How can I protect my beneficiaries if I die in the middle of a lawsuit? 5 Answers as of January 18, 2011

If I am being sued and I die how can I protect my family's (beneficiaries) money that I leave to them? For example life insurance, social security payments, money from my employer. Can the people suing me place a hold of some kind on my checking account?

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Givner & Kaye
Givner & Kaye | Bruce Givner
The answer to your question is largely dependent upon the law of the state in which you reside. For example, money in a bank account that you leave to your heirs will probably be lost to the judgment creditor. However, Social Security benefits are probably going to be exempt. You need to consult with a competent lawyer in your state.
Answer Applies to: California
Replied: 1/18/2011
Steven J. Fromm
Steven J. Fromm | Steven J. Fromm & Associates, P.C.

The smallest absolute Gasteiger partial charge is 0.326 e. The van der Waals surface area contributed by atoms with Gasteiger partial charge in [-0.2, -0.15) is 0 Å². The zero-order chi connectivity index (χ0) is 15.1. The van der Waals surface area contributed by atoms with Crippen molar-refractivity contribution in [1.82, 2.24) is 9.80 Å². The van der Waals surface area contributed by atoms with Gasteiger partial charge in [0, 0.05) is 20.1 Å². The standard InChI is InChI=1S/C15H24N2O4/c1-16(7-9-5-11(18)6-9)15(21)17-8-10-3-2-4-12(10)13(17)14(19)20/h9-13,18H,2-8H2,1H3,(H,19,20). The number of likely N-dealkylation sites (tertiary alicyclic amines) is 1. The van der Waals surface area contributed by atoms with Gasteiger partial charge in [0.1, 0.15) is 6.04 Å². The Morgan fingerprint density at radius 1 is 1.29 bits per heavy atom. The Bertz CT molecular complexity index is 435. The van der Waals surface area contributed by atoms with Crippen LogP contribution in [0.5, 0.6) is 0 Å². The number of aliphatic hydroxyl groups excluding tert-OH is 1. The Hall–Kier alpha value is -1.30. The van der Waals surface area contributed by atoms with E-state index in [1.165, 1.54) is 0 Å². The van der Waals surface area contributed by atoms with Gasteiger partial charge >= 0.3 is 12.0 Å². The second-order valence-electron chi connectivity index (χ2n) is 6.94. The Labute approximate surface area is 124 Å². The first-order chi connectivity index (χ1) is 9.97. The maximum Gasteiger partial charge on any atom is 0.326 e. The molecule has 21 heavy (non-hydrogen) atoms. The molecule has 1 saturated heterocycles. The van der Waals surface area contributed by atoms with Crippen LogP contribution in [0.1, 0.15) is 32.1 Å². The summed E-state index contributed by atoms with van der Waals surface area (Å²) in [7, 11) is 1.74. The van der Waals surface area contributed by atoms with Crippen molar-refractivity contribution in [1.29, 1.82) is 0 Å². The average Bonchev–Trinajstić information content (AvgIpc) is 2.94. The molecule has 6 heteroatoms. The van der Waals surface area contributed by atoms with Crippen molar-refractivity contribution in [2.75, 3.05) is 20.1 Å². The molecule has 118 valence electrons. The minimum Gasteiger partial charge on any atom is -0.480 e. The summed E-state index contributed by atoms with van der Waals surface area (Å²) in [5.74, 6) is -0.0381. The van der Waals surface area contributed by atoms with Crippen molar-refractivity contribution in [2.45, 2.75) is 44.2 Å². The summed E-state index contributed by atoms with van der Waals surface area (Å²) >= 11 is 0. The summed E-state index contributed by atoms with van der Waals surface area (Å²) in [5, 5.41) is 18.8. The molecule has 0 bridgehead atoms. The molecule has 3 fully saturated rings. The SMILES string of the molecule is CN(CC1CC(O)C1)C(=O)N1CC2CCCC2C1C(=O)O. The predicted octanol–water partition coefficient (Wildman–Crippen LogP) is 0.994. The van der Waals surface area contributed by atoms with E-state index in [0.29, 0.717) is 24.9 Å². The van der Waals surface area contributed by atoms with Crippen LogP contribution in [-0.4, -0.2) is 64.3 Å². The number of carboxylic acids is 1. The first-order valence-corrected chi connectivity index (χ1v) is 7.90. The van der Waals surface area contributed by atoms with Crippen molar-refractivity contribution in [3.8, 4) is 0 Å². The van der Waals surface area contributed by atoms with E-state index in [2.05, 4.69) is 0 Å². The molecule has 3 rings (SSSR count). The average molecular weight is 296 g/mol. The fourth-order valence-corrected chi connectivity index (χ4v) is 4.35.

Asset protection strategies can vary depending upon the assets and potential liabilities and the laws of the state of residence. Without knowing all the factors specifically involved here only general comments can be offered. First, assets that you own in your own name at your death are part of your probate estate. Creditors can claim against probate assets. Other assets such as life insurance, or annuities or IRAs, etc. pass by beneficiary designation and are not part of the probate estate and may be free of creditor claims. An executor of an estate can not distribute assets to beneficiaries until all debts of the decedent are satisfied. With these general concepts in mind, you need to meet with an estates attorney to discuss the specifics of your situation so that planning and estate documentation can be implemented to minimize your family's exposure to creditor claims as well as meet your overall estate planning needs and goals.
Answer Applies to: Pennsylvania
Replied: 1/12/2011
Law Offices of Brian Chew
Law Offices of Brian Chew | Brian Chew
If you are being sued, the plaintiffs can place a hold (lis pendens) on your assets pending the outcome of the lawsuit. They would be treated just like any other creditor at that point.
Answer Applies to: California
Replied: 1/11/2011
LT Pepper Law
LT Pepper Law | Luke T. Pepper
Certain assets cannot be attached to satisfy a judgment. If it is business dispute, the assets of the business are at risk only.
Answer Applies to: Pennsylvania
Replied: 1/11/2011
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